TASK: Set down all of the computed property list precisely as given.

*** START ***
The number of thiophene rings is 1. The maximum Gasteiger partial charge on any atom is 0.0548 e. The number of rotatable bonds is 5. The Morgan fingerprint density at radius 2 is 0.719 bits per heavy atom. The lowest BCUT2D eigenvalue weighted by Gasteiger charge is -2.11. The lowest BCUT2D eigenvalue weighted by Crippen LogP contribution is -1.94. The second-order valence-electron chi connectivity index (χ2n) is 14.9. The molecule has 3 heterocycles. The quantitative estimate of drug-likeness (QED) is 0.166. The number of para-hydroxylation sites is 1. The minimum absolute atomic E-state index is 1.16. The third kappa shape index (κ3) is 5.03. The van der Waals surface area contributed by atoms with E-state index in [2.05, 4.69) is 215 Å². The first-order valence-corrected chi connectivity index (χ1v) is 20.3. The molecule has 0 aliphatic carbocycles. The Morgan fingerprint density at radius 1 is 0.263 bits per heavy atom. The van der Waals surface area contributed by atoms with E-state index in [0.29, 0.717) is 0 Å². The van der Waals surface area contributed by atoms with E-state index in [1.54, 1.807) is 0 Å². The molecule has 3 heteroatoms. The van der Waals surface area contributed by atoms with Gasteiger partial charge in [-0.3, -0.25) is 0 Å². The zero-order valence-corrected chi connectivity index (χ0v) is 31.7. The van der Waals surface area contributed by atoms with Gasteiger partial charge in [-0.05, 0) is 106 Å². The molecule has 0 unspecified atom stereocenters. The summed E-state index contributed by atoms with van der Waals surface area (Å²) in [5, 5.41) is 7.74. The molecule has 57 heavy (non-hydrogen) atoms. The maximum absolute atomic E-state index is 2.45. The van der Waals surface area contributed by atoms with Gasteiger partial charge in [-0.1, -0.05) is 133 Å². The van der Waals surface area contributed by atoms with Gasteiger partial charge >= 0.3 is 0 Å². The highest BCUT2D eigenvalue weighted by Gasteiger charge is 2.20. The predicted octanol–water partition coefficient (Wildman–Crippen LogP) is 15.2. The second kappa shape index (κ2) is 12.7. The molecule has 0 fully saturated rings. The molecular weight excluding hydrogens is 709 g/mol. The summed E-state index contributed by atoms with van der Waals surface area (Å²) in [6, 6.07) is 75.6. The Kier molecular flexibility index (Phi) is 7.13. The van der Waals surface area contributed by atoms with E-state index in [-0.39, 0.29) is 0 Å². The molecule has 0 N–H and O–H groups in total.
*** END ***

The number of thiophene rings is 1. The maximum Gasteiger partial charge on any atom is 0.0548 e. The number of rotatable bonds is 5. The Morgan fingerprint density at radius 2 is 0.719 bits per heavy atom. The lowest BCUT2D eigenvalue weighted by Gasteiger charge is -2.11. The lowest BCUT2D eigenvalue weighted by Crippen LogP contribution is -1.94. The second-order valence-electron chi connectivity index (χ2n) is 14.9. The molecule has 3 heterocycles. The quantitative estimate of drug-likeness (QED) is 0.166. The number of para-hydroxylation sites is 1. The minimum absolute atomic E-state index is 1.16. The third kappa shape index (κ3) is 5.03. The van der Waals surface area contributed by atoms with E-state index in [2.05, 4.69) is 215 Å². The first-order valence-corrected chi connectivity index (χ1v) is 20.3. The molecule has 0 aliphatic carbocycles. The Morgan fingerprint density at radius 1 is 0.263 bits per heavy atom. The van der Waals surface area contributed by atoms with E-state index in [0.29, 0.717) is 0 Å². The van der Waals surface area contributed by atoms with E-state index in [1.54, 1.807) is 0 Å². The molecule has 3 heteroatoms. The van der Waals surface area contributed by atoms with Gasteiger partial charge in [-0.3, -0.25) is 0 Å². The zero-order valence-corrected chi connectivity index (χ0v) is 31.7. The van der Waals surface area contributed by atoms with Gasteiger partial charge in [-0.05, 0) is 106 Å². The molecule has 0 unspecified atom stereocenters. The summed E-state index contributed by atoms with van der Waals surface area (Å²) in [5, 5.41) is 7.74. The molecule has 57 heavy (non-hydrogen) atoms. The maximum absolute atomic E-state index is 2.45. The van der Waals surface area contributed by atoms with Gasteiger partial charge in [-0.1, -0.05) is 133 Å². The van der Waals surface area contributed by atoms with Gasteiger partial charge >= 0.3 is 0 Å². The highest BCUT2D eigenvalue weighted by Gasteiger charge is 2.20. The predicted octanol–water partition coefficient (Wildman–Crippen LogP) is 15.2. The second kappa shape index (κ2) is 12.7. The molecule has 0 fully saturated rings. The molecular weight excluding hydrogens is 709 g/mol. The summed E-state index contributed by atoms with van der Waals surface area (Å²) in [6, 6.07) is 75.6. The Kier molecular flexibility index (Phi) is 7.13. The van der Waals surface area contributed by atoms with E-state index in [-0.39, 0.29) is 0 Å². The molecule has 0 N–H and O–H groups in total.